Tapping the ‘species-o-meter’ as I left Old Moor this afternoon, it read a not inconsiderable 55 bird species recorded today. Here’s what was seen…

Although the garganey was fairly easy to find today [the ‘spit’ of Wath Ings], it wasn’t until around 10.30 that the great white egret showed itself. It had been roosting in the willows on the left of Wath Ings and, when it finally appeared, it straightaway drew the attention of four nearby grey heron.

The egret seemed to be slightly intimidated by these more powerfully built heron and for a while it seemed the great white was about to be ousted from the marsh.

But an uneasy truce followed and all five birds settled to a bit of preening – with an eye on their rivals. As a result, watchers were understandably nervous when the great white egret took to the skies around 11 o’clock. Was it goodbye?

We needn’t have been: it was simply deciding on a choice fishing spot and began feeding, at first on the main marsh and, later in the day, on the Wader Scrape.

Amazingly, here for another day then.

Lapwing numbers are continuing to grow at the moment. A count today revealed we are more than half-way to a thousand, and the sight of so many plovers wheeling against a summer sky is one that always lifts the spirits.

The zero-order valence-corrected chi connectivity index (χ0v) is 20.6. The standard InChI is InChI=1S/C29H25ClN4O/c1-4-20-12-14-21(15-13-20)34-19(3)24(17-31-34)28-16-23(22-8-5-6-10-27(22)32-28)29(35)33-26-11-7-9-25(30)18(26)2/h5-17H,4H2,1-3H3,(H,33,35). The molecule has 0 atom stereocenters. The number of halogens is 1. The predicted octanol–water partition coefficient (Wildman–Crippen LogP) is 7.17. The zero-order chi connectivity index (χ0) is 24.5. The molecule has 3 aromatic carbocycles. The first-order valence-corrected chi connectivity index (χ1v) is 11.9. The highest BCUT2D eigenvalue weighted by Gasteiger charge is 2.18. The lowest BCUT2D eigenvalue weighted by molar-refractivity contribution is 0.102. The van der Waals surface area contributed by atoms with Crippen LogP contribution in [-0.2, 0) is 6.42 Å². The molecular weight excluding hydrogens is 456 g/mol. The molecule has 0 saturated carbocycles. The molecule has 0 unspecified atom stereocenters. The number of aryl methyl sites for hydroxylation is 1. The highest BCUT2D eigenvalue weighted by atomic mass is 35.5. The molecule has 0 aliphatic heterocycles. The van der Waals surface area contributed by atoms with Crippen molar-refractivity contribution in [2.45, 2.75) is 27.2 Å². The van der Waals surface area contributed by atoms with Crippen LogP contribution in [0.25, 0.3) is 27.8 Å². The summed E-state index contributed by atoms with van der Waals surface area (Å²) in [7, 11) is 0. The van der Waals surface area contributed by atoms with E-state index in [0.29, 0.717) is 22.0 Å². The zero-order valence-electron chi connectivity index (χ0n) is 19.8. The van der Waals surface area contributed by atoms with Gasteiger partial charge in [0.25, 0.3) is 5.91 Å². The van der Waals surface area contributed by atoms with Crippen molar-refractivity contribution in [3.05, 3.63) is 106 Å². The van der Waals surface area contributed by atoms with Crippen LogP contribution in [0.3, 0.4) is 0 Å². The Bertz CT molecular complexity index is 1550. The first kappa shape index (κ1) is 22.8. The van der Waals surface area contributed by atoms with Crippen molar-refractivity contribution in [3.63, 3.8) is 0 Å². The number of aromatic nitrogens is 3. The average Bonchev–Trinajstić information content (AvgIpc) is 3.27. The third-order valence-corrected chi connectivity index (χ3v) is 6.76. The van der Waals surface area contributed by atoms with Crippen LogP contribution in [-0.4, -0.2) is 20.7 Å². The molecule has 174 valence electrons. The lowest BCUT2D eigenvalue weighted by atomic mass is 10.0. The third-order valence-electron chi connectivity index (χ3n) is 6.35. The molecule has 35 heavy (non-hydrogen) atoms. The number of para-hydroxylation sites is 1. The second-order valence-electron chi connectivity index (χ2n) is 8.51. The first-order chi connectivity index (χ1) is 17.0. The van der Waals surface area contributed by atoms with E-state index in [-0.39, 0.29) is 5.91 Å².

A few of the hundreds of lapwing today

Among the growing numbers of waders at Old Moor today was a surprise in the form of a turnstone. First picked up at Adwick Washland early this morning, it is likely that the same bird relocated to Old Moor around 10.50.

Great views of green sandpiper today on the Wader Scrape

And for lovers of dragon and damselflies, at least one of the recently discovered small red-eyed damselflies could still be found on the ‘Toyota Pond’ [the first pool on your left as you head to the Family Hide].

So, to finish tonight’s blog, here’s a photo of the small red-eyed damselfly itself as photographed by David Pritchard and shared with us via our Flickr photo group. Thanks David.

Until next time.